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Medical Cannabis for Pain: Real-world Data

Updated: Oct 29, 2023

This article is brought to you by the new Higher Learning LV Cannabis for Pain seminar. At only $80, this affordable online seminar teaches students the nuanced biochemistry of cannabis in the treatment of pain by citing and summarizing the latest peer-reviewed scientific studies.


A 2023 study entitled "Medicinal Cannabis for Pain: Real-world Data on Three-month Changes in Symptoms and Quality of Life" that was published in the peer-reviewed journal Drug Science explored the preliminary findings for a group of patients suffering chronic pain resulting from an observational study in Australia called Project Twenty21. The study followed patients prescribed medical cannabis for anxiety, chronic pain, multiple sclerosis, and PTSD for up to 12 months.

A painting of a man in agony, with his bands on his head
Does cannabis help pain?

The researchers examined Project Twenty21 participants who were prescribed medical cannabis for chronic pain. Patients completed questionnaires at the beginning of the study period and then every three months for up to a year. They assessed pain severity and interference and their influence on quality of life, mood, and sleep quality.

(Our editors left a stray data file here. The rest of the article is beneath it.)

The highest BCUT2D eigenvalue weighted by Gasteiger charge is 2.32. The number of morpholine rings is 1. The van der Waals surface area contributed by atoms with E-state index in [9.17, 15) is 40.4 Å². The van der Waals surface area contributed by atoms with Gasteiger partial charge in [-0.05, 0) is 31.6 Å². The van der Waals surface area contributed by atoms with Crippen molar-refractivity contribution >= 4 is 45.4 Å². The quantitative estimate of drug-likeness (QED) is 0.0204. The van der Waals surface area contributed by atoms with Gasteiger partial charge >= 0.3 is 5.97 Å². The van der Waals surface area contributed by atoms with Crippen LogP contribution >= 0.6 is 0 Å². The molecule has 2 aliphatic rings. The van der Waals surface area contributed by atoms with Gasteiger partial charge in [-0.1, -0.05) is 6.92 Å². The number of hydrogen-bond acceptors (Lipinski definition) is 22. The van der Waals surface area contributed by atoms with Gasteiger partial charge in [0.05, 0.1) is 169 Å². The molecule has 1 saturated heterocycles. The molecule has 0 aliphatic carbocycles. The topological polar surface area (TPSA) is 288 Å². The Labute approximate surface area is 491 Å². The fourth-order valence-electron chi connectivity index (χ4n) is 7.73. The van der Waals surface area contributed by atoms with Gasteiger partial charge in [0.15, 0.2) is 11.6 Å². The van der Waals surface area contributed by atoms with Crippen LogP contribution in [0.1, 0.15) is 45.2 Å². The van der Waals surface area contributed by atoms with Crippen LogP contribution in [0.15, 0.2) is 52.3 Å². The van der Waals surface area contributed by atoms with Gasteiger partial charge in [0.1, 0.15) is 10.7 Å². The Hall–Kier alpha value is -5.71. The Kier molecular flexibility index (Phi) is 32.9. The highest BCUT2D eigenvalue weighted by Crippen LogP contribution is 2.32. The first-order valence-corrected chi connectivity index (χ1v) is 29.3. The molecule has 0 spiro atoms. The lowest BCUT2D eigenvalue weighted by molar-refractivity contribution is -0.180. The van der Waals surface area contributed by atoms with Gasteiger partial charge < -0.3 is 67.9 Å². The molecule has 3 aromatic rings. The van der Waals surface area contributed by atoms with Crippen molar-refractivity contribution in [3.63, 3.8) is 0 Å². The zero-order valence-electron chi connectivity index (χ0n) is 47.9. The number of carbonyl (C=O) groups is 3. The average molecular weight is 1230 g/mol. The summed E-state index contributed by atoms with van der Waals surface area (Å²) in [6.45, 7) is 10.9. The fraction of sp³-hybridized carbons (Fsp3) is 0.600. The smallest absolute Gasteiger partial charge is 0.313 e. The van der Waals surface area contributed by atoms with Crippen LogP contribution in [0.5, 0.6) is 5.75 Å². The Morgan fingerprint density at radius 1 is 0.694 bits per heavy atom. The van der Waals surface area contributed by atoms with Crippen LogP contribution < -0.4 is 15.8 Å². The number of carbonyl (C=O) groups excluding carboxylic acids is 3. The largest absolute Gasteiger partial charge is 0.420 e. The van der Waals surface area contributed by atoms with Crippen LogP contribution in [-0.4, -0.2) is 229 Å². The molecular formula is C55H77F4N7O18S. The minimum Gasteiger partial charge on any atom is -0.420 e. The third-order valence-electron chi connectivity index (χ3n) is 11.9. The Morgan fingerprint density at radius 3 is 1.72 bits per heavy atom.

Medical Cannabis for Pain Study Results

"55 participants with chronic pain had completed the first three-month follow-up," wrote the study, which observed that patients reported a low quality of life. After three months, participants demonstrated "significant reductions in self-reported pain intensity and pain interference." The scientists also observed large improvements in general health, quality of life, mood/depression, and sleep.

The study's authors labeled their results as "promising" and said they observed "significant improvements in pain, quality of life, sleep, and mood." They claimed the superiority of their real-world data, including variable and individualized medical cannabis treatment over a longer period. The researchers claimed this real-world data "can provide valuable information in relation to effectiveness and safety, which can help guide clinicians in its use."

The study's authors labeled their results as "promising" and said they observed "significant improvements in pain, quality of life, sleep, and mood."

The study concluded that this data, in combination with other scientific investigations, including case studies, can help form "a more robust evidence base." It also noted that increasing numbers of Australians are using medical cannabis and that, overall, there is more and more evidence of its effectiveness and safety.

Based on this, the scientists recommended that medical cannabis be made more widely available in Australia, including reductions in cost to make it more accessible to pain patients.

Visit the original study.

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